Charton recently won the equivalent of China’s Oscar for Best Foreign Language Film for his documentary about The Joplin Globe’s coverage of the 2011 tornado, “Deadline In Disaster,” a project he produced for the Missouri Press Association – just one indicator of the retired AP Capitol Bureau Chief’s deep ties with Missouri news media.
As of yesterday, January 1, Stinson Morrison Hecker is now Stinson Leonard Street. SMH merged with Minnesota powerhouse firm Leonard Street to form the 75th largest law firm in
America, with more than 525 attorneys. Hatfield was named to the board of directors of the new law firm and will chair its Government Solutions Practice group, which will also include six lobbyists in Minnesota.
And Who’s Got Rex’s Back?
As noted earlier in the week, one of the recent income-tax reduction petitions in the mix involves an increased cigarette tax. That would seem to be a poke at the powerful convenience store and tobacco lobby and their capitol watchdog Ron Leone. With Missourians for Fair Tax remobilizing, it brings the Realtors and the teacher/educrat powerhouse onto the battlefield. As one old pol is said to have advised Claire McCaskill when she was state auditor and stepping on everyone’s toes – “Hey, don’t piss everyone off – you’ll still need six friends to carry your casket!”
Follow-Up on Lucas
I’m told, for those with a curiosity in Forrest Lucas, a major player in the state’s argicultrual policy, political consultant Dave Hageman (Victory Enterprises) is Lucas’ trusted Missouri guide.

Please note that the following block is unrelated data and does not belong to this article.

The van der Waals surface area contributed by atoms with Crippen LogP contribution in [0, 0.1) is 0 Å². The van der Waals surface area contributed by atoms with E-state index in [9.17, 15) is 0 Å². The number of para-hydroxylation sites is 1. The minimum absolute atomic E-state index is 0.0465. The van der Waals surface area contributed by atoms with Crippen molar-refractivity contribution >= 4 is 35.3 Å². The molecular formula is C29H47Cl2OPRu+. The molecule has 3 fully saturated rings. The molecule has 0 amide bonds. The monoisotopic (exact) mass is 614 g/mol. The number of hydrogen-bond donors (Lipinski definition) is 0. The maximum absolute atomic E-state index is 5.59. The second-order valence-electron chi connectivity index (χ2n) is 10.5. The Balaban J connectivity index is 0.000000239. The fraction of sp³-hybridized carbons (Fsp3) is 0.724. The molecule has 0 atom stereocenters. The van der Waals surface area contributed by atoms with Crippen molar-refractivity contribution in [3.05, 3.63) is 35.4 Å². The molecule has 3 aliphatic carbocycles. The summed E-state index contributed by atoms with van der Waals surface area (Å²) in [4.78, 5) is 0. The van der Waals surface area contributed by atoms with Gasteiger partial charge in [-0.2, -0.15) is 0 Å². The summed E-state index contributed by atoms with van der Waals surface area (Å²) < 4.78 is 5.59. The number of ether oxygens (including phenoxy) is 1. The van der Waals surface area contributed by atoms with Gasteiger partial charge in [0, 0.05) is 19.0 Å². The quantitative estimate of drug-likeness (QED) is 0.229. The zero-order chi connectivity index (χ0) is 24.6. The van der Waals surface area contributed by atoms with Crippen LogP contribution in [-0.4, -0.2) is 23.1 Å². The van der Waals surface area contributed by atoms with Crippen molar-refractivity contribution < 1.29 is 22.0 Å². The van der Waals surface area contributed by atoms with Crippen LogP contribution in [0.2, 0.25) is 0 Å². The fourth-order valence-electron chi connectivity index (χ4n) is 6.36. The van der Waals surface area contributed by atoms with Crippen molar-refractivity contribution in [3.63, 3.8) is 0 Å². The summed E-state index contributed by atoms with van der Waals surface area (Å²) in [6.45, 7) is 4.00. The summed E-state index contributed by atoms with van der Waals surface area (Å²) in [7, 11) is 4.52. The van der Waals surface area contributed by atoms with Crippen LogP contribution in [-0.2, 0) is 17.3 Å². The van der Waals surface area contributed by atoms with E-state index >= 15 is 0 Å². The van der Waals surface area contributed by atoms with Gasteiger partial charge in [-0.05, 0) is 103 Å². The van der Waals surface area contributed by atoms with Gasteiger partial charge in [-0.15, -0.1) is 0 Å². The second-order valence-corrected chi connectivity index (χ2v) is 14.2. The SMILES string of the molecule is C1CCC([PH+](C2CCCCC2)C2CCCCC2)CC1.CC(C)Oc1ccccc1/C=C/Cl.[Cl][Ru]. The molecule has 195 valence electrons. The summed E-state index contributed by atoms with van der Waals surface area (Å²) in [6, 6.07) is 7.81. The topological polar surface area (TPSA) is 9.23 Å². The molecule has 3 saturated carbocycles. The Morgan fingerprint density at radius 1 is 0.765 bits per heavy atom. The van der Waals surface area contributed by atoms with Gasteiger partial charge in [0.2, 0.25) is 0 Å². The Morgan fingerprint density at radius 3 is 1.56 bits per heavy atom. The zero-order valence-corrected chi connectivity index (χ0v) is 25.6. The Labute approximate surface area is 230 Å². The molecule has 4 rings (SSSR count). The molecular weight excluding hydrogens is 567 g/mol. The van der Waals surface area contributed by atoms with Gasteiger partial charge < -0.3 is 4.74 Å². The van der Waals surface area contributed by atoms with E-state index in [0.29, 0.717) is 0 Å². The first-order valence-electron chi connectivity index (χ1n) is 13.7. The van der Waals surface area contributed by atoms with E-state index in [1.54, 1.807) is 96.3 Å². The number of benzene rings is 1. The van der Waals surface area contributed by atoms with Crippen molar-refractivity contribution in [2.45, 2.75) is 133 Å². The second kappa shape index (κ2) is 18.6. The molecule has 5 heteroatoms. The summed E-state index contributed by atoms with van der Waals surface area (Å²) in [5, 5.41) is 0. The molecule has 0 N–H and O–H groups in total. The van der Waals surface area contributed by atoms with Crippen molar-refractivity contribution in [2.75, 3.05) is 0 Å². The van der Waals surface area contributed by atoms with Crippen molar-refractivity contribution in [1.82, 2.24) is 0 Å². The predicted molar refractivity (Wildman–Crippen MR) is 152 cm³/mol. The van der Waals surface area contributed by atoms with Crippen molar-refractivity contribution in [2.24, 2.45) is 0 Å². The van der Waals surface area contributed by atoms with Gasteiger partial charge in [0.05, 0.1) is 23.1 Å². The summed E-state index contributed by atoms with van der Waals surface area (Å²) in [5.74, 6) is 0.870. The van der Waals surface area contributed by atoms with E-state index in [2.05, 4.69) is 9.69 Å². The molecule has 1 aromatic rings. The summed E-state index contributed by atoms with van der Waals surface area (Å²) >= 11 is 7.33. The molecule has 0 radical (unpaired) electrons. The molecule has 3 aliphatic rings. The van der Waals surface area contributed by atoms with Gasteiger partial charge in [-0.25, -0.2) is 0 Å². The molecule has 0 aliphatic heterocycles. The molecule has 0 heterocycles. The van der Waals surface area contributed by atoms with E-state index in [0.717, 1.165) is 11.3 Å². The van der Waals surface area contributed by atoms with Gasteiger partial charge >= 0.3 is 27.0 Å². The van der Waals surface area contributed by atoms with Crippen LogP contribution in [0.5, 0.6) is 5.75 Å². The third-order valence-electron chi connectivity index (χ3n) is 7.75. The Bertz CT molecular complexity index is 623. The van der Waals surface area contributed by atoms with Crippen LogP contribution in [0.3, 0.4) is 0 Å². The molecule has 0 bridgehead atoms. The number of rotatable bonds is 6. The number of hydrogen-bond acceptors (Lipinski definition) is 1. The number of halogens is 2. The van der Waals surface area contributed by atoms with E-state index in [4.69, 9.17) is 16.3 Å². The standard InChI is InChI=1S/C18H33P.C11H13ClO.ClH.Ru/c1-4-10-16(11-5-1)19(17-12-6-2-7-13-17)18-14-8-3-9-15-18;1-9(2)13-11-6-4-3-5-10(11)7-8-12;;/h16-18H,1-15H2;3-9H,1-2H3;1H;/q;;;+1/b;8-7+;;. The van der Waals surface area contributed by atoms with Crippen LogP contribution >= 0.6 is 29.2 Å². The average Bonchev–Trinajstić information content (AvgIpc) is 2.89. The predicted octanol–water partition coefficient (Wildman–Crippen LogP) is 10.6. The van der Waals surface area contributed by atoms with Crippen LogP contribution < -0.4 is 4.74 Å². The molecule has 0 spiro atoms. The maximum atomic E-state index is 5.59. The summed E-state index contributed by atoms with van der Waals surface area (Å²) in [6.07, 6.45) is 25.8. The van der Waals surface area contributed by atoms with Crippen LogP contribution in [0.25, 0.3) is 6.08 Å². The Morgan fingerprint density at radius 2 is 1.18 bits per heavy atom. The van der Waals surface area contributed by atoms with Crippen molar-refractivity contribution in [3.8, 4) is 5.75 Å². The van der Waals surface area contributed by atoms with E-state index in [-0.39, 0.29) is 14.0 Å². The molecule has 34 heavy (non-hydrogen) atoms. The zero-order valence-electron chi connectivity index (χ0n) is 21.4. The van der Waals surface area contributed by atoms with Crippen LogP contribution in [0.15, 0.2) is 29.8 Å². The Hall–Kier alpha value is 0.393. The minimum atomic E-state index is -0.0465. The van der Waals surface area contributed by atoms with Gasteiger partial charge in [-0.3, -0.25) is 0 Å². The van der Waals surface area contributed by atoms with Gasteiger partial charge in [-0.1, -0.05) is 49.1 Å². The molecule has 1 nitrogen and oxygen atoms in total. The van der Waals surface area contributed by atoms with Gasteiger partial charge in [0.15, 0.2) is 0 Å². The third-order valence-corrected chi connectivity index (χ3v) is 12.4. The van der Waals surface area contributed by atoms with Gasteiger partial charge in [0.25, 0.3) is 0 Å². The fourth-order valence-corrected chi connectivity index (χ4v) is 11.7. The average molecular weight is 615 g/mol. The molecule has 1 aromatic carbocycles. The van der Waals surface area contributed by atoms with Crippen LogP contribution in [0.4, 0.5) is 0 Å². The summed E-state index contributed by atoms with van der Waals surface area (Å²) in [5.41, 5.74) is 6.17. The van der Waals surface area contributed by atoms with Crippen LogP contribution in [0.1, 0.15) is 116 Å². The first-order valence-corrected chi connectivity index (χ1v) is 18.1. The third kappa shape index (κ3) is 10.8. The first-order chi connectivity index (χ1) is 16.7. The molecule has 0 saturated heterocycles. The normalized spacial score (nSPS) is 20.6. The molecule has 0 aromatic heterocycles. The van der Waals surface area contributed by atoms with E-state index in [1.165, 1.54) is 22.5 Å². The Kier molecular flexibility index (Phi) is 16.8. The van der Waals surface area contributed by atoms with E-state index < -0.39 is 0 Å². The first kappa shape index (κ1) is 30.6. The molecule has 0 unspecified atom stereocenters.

Last Minute Contributions
See a fair number of big checks (below) which came in on the last day of the quarter.
Forrest Lucas sent $50K to Missouri Farmers Care, as did the MO Soybean Association.
Steve Stenger finishes up strong. He recorded $143K in large checks this quarter. The incumbent, Charlie Dooley, didn’t record a single large donation this quarter.
Rex Sinquefield puts another $250K into his newest vehicle, Grow Missouri.
John Diehl recorded some final checks of the year. Since he has vowed not to run for another office after his speakership, all checks to Diehl may be viewed as good news for the House Republican caucus.
Tracy McCreery is the likely Dem successor to Jill Schupp in House 88; Lauren Arthur is the likely Dem successor to Jay Swearingen in House 18. And Swearingen’s auditor bid has yet to pick up steam; he only recorded one large check this quarter ($5,100 from IAFF Local 42).
Maria Chappelle-Nadal continues to build her war-chest ahead of 2014.
Gary Grigsby, the Democratic candidate in House 51 (Dean Dohrman incumbent), lands check from JOEPAC.
Committee to Elect Lauren Arthur - $10,000 from Lauren Arthur.
Committee to Elect Ron Richard - $10,000 from HealthPAC.
Citizens for Steve Stenger - $7,000 from H2 Logistics.
Friends of Diehl - $10,000 from Howard Wood.
Friends of Diehl - $20,000 from Grow Missouri PAC.
Missouri Farmers Care - $50,000 from Missouri Soybean Association.
Missouri Farmers Care - $50,000 from Lucas Cattle Company.
McCreery for Missouri - $30,000 from Tracy McCreery.
Grow Missouri - $250,000 from Rex Sinquefield.
Citizens for Maria Chappelle-Nadal - $14,000 from Sandy Tsai.
Grigsby for Missouri - $5,001 from Joseph C Kleeman Memorial Democratic PAC.
From the Pelopidas website:
Trent Ford added Mid America Chapter of the Institute of Scrap Recycling Industries Inc.
Travis Brown added Gate Way Group.
James C McNichols added Hawthorne Consulting LLC.
Chris Doyle deleted Allergan Inc.
John W Kuebler deleted Missouri Retired Teachers Foundation, and Missouri Primary Care Association.
Brian Schmidt deleted American Federation of Teachers, and Missouri Budget Project.
Neal English deleted Missouri Alliance for Animal Legislation.
Richard K McCullough deleted Jefferson City Area Board of Realtors.
Happy birthday to Rep. Lyle Rowland (the big 6-0).